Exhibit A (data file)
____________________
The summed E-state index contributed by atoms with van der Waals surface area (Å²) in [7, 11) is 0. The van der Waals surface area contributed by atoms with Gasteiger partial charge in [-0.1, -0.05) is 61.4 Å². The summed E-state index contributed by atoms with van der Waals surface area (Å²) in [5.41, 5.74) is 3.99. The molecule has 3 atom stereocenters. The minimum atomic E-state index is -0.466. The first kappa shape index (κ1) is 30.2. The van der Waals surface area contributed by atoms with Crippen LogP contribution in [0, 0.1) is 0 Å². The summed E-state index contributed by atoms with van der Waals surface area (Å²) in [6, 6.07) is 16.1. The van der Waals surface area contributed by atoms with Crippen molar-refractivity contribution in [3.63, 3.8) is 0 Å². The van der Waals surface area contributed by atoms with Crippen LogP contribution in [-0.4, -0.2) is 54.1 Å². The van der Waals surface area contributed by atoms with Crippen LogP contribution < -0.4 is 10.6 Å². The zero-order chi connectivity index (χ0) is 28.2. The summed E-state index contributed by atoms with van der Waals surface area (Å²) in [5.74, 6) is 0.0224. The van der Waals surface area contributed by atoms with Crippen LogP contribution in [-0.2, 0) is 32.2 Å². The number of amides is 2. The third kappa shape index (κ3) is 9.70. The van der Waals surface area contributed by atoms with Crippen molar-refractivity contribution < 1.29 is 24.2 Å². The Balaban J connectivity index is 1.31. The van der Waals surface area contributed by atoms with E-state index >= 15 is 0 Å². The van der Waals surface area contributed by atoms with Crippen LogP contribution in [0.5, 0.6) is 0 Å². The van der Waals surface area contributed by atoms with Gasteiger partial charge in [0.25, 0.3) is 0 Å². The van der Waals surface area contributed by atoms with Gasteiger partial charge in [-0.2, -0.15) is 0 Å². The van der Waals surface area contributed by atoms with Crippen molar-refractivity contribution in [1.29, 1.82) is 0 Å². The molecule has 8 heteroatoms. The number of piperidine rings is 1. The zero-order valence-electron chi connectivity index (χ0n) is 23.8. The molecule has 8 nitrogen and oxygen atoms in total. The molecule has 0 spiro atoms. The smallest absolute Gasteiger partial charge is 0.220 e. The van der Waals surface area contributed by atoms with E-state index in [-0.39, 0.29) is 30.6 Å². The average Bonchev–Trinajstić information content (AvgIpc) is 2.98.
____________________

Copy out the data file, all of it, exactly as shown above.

The summed E-state index contributed by atoms with van der Waals surface area (Å²) in [7, 11) is 0. The van der Waals surface area contributed by atoms with Gasteiger partial charge in [-0.1, -0.05) is 61.4 Å². The summed E-state index contributed by atoms with van der Waals surface area (Å²) in [5.41, 5.74) is 3.99. The molecule has 3 atom stereocenters. The minimum atomic E-state index is -0.466. The first kappa shape index (κ1) is 30.2. The van der Waals surface area contributed by atoms with Crippen LogP contribution in [0, 0.1) is 0 Å². The summed E-state index contributed by atoms with van der Waals surface area (Å²) in [6, 6.07) is 16.1. The van der Waals surface area contributed by atoms with Crippen molar-refractivity contribution in [3.63, 3.8) is 0 Å². The van der Waals surface area contributed by atoms with Crippen LogP contribution in [-0.4, -0.2) is 54.1 Å². The van der Waals surface area contributed by atoms with Crippen LogP contribution < -0.4 is 10.6 Å². The zero-order chi connectivity index (χ0) is 28.2. The summed E-state index contributed by atoms with van der Waals surface area (Å²) in [5.74, 6) is 0.0224. The van der Waals surface area contributed by atoms with Crippen LogP contribution in [-0.2, 0) is 32.2 Å². The number of amides is 2. The third kappa shape index (κ3) is 9.70. The van der Waals surface area contributed by atoms with Crippen molar-refractivity contribution < 1.29 is 24.2 Å². The Balaban J connectivity index is 1.31. The van der Waals surface area contributed by atoms with E-state index >= 15 is 0 Å². The van der Waals surface area contributed by atoms with Crippen LogP contribution in [0.5, 0.6) is 0 Å². The van der Waals surface area contributed by atoms with Gasteiger partial charge in [0.25, 0.3) is 0 Å². The van der Waals surface area contributed by atoms with Gasteiger partial charge in [-0.2, -0.15) is 0 Å². The van der Waals surface area contributed by atoms with Crippen molar-refractivity contribution in [1.29, 1.82) is 0 Å². The molecule has 8 heteroatoms. The number of piperidine rings is 1. The zero-order valence-electron chi connectivity index (χ0n) is 23.8. The molecule has 8 nitrogen and oxygen atoms in total. The molecule has 0 spiro atoms. The smallest absolute Gasteiger partial charge is 0.220 e. The van der Waals surface area contributed by atoms with E-state index in [-0.39, 0.29) is 30.6 Å². The average Bonchev–Trinajstić information content (AvgIpc) is 2.98.